Doctoral Dissertation Research: Legitimizing the State or a Grievance?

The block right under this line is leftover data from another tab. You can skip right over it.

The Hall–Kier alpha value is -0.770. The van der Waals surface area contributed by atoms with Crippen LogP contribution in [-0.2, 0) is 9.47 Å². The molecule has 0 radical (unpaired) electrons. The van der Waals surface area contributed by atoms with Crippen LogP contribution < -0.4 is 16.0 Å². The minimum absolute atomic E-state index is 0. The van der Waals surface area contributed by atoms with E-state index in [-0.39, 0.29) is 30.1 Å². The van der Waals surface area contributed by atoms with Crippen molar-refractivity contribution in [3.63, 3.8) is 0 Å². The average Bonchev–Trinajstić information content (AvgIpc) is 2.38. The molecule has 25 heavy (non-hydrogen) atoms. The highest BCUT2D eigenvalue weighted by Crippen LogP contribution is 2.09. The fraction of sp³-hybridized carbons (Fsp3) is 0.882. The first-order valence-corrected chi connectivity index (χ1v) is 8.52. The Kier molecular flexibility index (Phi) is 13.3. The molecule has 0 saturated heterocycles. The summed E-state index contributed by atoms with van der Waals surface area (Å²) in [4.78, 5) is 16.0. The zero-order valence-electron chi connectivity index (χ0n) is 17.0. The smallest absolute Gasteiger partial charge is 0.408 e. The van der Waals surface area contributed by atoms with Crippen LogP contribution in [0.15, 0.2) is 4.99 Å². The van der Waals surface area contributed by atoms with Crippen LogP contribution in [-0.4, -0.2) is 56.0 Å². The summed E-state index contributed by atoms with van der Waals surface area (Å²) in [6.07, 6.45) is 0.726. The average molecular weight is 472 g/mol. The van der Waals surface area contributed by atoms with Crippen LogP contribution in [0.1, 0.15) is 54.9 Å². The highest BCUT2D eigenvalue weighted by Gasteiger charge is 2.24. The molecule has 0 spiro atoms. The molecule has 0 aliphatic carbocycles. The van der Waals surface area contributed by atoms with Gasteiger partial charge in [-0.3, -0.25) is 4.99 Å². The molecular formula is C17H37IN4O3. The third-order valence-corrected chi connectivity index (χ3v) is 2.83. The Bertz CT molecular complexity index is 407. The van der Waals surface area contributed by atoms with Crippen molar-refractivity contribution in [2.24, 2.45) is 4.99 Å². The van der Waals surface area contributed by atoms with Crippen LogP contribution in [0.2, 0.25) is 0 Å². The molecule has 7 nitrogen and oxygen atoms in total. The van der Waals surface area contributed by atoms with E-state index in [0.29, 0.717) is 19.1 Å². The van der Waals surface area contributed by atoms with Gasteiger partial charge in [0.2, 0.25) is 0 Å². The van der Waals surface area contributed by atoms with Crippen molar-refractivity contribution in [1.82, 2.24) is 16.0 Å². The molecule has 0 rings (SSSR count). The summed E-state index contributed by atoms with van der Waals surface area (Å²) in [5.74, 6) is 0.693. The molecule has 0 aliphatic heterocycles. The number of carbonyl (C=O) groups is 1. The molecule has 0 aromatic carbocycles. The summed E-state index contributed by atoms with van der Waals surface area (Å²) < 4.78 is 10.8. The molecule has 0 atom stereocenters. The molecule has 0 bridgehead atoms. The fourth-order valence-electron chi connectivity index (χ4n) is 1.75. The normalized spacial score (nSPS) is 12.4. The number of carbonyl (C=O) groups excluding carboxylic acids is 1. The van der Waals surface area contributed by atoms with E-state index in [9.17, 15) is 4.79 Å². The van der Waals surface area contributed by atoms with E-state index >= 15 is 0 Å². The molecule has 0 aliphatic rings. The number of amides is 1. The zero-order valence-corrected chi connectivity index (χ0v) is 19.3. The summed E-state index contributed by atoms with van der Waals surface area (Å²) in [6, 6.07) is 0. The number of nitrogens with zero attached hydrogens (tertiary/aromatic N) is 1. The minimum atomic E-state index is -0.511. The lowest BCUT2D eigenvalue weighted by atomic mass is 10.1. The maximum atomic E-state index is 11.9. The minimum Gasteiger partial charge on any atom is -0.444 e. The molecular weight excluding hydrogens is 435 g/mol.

This project investigates what happens when individuals gain legal rights. The work seeks to determine whether these individuals exhibit increased trust of the state and therefore increase their political participation, or, alternatively, find that these individuals disengage from the state. This study seeks to understand whether the formal recognition of a right -- in particular, a formal property right to land -- affects an individual's incentives to engage in politics. The PI conducts a cross-national analysis of three rural land-titling programs. These titling policies offer a unique opportunity to study how an often marginalized group, small-holding farmers, react when the state formally grants them a legal property right. This study is poised to make a meaningful contribution to the fields of political science and legal studies. These areas have long recognized the potential of legal rights to legitimize the state or spark political mobilization, but have not explored the relationship between the formal recognition of rights and the corresponding influence on political attitudes and behavior. This project will also evaluate the effectiveness of proposed land ownership formalization efforts, helping to distinguish meaningful extensions of rights from ineffective ones. Additionally, the study can also provide evidence on whether the recognition of victims' rights can promote reconstruction and build trust toward state institutions in the aftermath of armed conflict.